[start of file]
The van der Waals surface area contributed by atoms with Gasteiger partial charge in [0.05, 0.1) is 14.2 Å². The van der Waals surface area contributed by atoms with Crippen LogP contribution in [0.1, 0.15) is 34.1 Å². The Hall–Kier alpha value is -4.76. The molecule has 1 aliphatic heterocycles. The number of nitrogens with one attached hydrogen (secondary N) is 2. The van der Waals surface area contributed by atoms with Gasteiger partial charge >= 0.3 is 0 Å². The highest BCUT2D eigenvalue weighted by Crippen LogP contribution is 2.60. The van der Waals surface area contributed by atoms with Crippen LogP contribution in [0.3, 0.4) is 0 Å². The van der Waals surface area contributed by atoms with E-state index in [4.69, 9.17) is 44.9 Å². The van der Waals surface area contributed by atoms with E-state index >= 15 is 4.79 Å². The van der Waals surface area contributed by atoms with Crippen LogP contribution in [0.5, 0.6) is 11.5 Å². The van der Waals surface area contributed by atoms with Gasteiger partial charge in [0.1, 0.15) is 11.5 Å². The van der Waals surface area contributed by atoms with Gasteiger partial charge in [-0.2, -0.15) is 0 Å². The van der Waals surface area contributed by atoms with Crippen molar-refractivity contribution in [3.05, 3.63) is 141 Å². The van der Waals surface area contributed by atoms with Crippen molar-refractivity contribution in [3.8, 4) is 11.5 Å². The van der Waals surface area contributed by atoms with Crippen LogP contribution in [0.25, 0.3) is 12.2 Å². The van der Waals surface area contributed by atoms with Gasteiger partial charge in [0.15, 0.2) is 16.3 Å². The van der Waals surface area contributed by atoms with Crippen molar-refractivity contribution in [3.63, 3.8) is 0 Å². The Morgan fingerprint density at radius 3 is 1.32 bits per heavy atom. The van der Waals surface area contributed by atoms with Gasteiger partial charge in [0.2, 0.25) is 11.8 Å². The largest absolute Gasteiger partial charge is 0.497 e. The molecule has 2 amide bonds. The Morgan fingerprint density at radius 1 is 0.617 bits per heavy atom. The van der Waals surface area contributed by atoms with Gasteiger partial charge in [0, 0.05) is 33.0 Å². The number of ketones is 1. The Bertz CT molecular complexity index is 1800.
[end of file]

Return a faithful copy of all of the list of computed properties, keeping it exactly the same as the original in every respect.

The van der Waals surface area contributed by atoms with Gasteiger partial charge in [0.05, 0.1) is 14.2 Å². The van der Waals surface area contributed by atoms with Crippen LogP contribution in [0.1, 0.15) is 34.1 Å². The Hall–Kier alpha value is -4.76. The molecule has 1 aliphatic heterocycles. The number of nitrogens with one attached hydrogen (secondary N) is 2. The van der Waals surface area contributed by atoms with Gasteiger partial charge >= 0.3 is 0 Å². The highest BCUT2D eigenvalue weighted by Crippen LogP contribution is 2.60. The van der Waals surface area contributed by atoms with Crippen LogP contribution in [0.3, 0.4) is 0 Å². The van der Waals surface area contributed by atoms with E-state index in [4.69, 9.17) is 44.9 Å². The van der Waals surface area contributed by atoms with E-state index >= 15 is 4.79 Å². The van der Waals surface area contributed by atoms with Crippen LogP contribution in [0.5, 0.6) is 11.5 Å². The van der Waals surface area contributed by atoms with Gasteiger partial charge in [0.1, 0.15) is 11.5 Å². The van der Waals surface area contributed by atoms with Gasteiger partial charge in [-0.2, -0.15) is 0 Å². The van der Waals surface area contributed by atoms with Crippen molar-refractivity contribution in [3.05, 3.63) is 141 Å². The van der Waals surface area contributed by atoms with Crippen molar-refractivity contribution in [3.8, 4) is 11.5 Å². The van der Waals surface area contributed by atoms with Crippen LogP contribution in [0.25, 0.3) is 12.2 Å². The van der Waals surface area contributed by atoms with Gasteiger partial charge in [0.15, 0.2) is 16.3 Å². The van der Waals surface area contributed by atoms with Crippen molar-refractivity contribution in [3.63, 3.8) is 0 Å². The Morgan fingerprint density at radius 3 is 1.32 bits per heavy atom. The van der Waals surface area contributed by atoms with Gasteiger partial charge in [0.2, 0.25) is 11.8 Å². The largest absolute Gasteiger partial charge is 0.497 e. The molecule has 2 amide bonds. The Morgan fingerprint density at radius 1 is 0.617 bits per heavy atom. The van der Waals surface area contributed by atoms with Gasteiger partial charge in [0, 0.05) is 33.0 Å². The number of ketones is 1. The Bertz CT molecular complexity index is 1800.